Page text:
During Joseph’s time in Egypt as a slave, he was falsely accused by his master’s wife of trying to sleep with her. Because of this, he was thrown into prison. But while in prison, he helped two fellow prisoners by interpreting their dreams. One of these prisoners ended up being restored to their position as the cupbearer to Pharaoh. After a period of time went by, Pharaoh had a dream that no one can interpret. The cupbearer then remembered Joseph as one who could interpret dreams. Upon interpreting Pharaoh’s dream, which was a warning of a terrible famine by God, Joseph was given great authority by Pharaoh. He was placed as second in charge over all of Egypt and was given the duty of preparing Egypt for this great famine. They were ready for the famine. It came as God predicted. Not only did Egypt have enough food for themselves, they had enough extra food to sell to foreigners. Many came from surrounding lands, including Joseph’s brothers. They came two times. The first time, only ten of the brothers came. Then Joseph asked them to return with the eleventh brother, his dearest brother Benjamin. All of his brothers ended up bowing down to him as he had dreamed many years earlier. Joseph was used by God to be a deliverer during this time of famine. He saved not only Egypt, but provided also for his family.

This account of Joseph has many parallels between Joseph and Jesus Christ. Read what’s below and answer the question, “Who is this?”

“I am my Father’s beloved son. I was sent far away to my “brothers” to do an act of kindness for my Father. While away, I was delivered into the hands of strangers because of jealousy. I was stripped of my clothes. I was sold for a few shekels of silver. I was strongly tempted. I was falsely accused and condemned. Two others were punished with me, and one of those who were punished was restored. God was with me and reversed the terrible injustices done to me. I was risen from my state of lowliness and given great authority, second only to the Supreme Ruler of the land Himself. Even those who mistreated me ended up bowing before me as their master. After my “death”, I first encountered the ten, and then the eleven. And ironically, I became the means that God used to save those who had wronged me. Who am I?”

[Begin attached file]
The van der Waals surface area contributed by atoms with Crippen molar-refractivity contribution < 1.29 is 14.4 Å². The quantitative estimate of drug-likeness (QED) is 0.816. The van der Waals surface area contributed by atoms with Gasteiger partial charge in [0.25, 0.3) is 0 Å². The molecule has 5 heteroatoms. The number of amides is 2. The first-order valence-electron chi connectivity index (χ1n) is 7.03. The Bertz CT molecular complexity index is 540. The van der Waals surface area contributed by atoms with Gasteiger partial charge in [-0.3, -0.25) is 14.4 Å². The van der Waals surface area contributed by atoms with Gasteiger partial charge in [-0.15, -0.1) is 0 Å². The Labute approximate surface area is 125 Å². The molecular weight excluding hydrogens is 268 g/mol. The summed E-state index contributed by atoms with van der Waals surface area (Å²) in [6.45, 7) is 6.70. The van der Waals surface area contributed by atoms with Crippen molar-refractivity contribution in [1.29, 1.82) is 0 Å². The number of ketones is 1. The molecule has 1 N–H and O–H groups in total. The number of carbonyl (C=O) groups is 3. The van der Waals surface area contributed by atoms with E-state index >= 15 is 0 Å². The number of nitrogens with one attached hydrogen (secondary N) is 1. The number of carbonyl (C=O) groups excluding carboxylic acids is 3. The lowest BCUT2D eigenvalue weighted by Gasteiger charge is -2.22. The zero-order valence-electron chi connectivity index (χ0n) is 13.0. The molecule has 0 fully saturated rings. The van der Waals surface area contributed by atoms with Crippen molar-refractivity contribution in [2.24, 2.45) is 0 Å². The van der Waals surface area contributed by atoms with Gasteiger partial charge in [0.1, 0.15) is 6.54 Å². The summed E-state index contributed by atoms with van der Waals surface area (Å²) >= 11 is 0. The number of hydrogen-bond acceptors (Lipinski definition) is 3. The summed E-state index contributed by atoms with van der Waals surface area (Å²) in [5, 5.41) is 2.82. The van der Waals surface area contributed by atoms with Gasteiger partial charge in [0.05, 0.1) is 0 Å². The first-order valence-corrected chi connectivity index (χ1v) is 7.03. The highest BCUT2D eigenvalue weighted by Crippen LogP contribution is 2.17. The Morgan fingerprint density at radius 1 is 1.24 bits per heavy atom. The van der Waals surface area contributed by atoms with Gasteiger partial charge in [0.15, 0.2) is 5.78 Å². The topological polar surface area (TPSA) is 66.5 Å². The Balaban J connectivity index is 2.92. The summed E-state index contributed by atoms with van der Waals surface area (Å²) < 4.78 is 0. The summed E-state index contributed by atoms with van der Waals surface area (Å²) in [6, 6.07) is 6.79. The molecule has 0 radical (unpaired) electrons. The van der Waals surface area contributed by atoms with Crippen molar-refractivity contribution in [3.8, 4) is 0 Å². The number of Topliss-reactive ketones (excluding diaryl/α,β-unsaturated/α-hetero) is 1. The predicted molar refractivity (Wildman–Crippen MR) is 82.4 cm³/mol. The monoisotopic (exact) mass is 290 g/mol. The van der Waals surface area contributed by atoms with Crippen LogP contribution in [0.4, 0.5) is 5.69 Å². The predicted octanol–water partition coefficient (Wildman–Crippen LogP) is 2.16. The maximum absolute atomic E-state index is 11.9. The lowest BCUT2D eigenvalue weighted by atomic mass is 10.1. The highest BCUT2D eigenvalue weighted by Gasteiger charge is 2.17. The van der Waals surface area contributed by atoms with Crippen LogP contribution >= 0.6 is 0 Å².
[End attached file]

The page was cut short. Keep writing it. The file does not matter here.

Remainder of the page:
Two answers can be given to this story. These things can be said of both Joseph and Jesus. These things all happened to Joseph, as described above, but they all happened to Jesus also. Jesus, God’s beloved Son, was sent from Heaven to this earth. He was strongly tempted by Satan. He was betrayed and sold for thirty shekels of silver. The Jews delivered Him to the Gentiles, after they had trials, in which Jesus was falsely accused of doing wrong and condemned. The Jews did this to Him out of jealousy. Before He was crucified, He was stripped of His clothes. He was crucified alongside two thieves, one of which came to repentance while on the cross. But God was still with Jesus. After three days, He was exalted by God. He was raised from His tomb, and was given all authority over Heaven and earth by God. He was first seen by ten of his disciples, then later by the eleven (Thomas was not present during the first appearance). Even those who mistreated Him and killed Him would bow to Him as their Lord, either in this life or the next. He died to give life to those who had sinned against Him.

These two shadows are two great examples of how people in the Old Testament point us to Christ. There are many others we could have looked at, but hopefully these two suffice to show you how wise God is through history in giving His word. He gives it in such a way that it points so clearly to His Son; to the One He would send to this earth to bring the hope of redemption to each one of us who are in bondage to sin.

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Comments

  1. Kimberly Cruz says:

    Greetings,

    Thank you for this article. I love the comparison between Christ and Joseph. One of my favorite pastors did an activity with the congregation where we were to find as many of the similarities between these two biblical figures, and the results were incredible! Best sermon ever!

    I am planning a 4-day children’s program for ages 10-12 on August 4th, and I’m using Joseph & Jesus as two of our pivotal characters. I’d like to hang posters on the wall so the children can see them. May I have permission to download, print, and use the photo of Joseph in Egypt? How can I go about this, if it’s possible? Please let me know. Thank you.

    Blessings in Christ,

    Kimberly

    • Hello Kimberly,

      I do not recall where I got the photo of Joseph that I use in this article… I don’t remember if I got it from a free service or a paid one… With this said, I would be surprised if those I got it from would be upset if you used it to teach children.